Larry Lessig just launched MayOne.us, the SuperPAC to end all SuperPACs. The idea is disarmingly simple: since SuperPACs funded by billionaires are corrupting politics, let’s crowd-source a SuperPAC funded by individuals, which will then work to put in power officials who answer to the people, maybe by undoing the whole SuperPAC insanity. Use a SuperPAC to kill all SuperPACs. This is a fascinating pattern that we’ve actually seen before. And it makes me very, very happy, because it is the ultimate policy hack. Take the GPL or the Apache License, two significant software licenses that make possible open-source and thus much of … Continue reading where the system eats itself

Obama lets NTSB exploit widespread tire vulnerabilities

Stepping into a heated debate within the nation’s transportation safety agencies, President Obama has decided that when the National Transportation Safety Board (NTSB) discovers major flaws in transportation equipment, it should — in most circumstances — reveal them to assure that they will be fixed, rather than keep mum so that the flaws can be used in espionage, senior administration officials said Saturday. But Mr. Obama carved a broad exception for “a clear national security or law enforcement need,” the officials said, a loophole that is likely to allow the NTSB to continue to exploit safety flaws to apprehend terrorist suspects … Continue reading Obama lets NTSB exploit widespread tire vulnerabilities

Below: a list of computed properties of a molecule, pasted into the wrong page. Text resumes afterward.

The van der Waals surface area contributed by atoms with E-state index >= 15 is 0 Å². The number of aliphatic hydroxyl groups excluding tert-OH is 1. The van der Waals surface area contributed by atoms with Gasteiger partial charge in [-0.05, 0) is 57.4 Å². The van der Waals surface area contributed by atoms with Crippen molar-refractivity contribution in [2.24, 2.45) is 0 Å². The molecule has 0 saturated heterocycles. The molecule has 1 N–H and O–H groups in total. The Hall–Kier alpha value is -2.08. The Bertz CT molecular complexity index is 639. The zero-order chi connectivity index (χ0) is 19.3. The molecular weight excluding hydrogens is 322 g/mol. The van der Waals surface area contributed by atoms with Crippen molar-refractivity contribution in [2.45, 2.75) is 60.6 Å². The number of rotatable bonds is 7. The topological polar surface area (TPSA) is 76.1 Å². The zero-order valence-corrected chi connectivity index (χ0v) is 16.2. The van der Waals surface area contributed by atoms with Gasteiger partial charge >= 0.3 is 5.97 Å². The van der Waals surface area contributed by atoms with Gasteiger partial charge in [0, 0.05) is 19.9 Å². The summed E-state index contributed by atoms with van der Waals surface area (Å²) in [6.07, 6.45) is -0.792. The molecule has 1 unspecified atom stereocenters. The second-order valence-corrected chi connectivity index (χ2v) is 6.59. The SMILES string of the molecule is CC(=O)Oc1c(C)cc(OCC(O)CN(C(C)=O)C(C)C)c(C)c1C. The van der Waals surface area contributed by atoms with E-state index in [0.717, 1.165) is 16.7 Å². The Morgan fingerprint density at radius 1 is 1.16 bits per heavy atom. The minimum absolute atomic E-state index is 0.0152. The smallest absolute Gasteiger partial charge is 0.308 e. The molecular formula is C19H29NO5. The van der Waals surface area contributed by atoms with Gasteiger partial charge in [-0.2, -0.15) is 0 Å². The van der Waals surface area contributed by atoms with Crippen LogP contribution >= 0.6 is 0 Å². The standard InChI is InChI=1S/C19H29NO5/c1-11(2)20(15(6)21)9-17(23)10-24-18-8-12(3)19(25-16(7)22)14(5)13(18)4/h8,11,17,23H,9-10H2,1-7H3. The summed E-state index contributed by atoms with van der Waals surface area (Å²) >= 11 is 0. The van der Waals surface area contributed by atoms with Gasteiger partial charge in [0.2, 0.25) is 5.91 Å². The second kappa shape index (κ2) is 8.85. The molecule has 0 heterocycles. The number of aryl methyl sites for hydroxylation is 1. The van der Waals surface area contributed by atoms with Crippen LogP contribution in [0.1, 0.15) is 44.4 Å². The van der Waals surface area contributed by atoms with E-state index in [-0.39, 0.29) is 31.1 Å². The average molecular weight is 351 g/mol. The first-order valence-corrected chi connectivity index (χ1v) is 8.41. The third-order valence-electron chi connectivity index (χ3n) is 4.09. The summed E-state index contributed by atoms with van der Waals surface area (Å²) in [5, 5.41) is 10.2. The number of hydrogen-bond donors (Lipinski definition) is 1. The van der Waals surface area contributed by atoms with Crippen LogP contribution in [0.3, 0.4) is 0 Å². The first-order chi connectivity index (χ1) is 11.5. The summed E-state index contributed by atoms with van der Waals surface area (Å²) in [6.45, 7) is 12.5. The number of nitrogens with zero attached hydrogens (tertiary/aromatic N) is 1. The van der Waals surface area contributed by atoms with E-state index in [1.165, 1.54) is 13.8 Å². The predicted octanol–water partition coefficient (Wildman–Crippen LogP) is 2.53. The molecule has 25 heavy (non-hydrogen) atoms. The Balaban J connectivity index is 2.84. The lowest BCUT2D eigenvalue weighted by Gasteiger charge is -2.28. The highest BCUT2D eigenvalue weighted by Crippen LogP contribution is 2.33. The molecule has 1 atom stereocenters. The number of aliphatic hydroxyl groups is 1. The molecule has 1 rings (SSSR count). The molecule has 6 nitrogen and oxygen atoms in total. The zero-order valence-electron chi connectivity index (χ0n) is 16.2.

to Brendan and Mozilla

I was in the middle of writing a blog post about the controversy surrounding Mozilla when my Twitter feed exploded with the news that Brendan Eich stepped down from his new appointment as Mozilla CEO. So this is a different post. Also, this is not a post about Prop8 (which I abhored) or gay marriage (which I consider a basic civil right.) to Brendan There is little love lost between me and Brendan. We have different styles, and I butted heads with him in tech discussions on a regular basis while I was at Mozilla. He was, at times, infuriating. To be honest, he … Continue reading to Brendan and Mozilla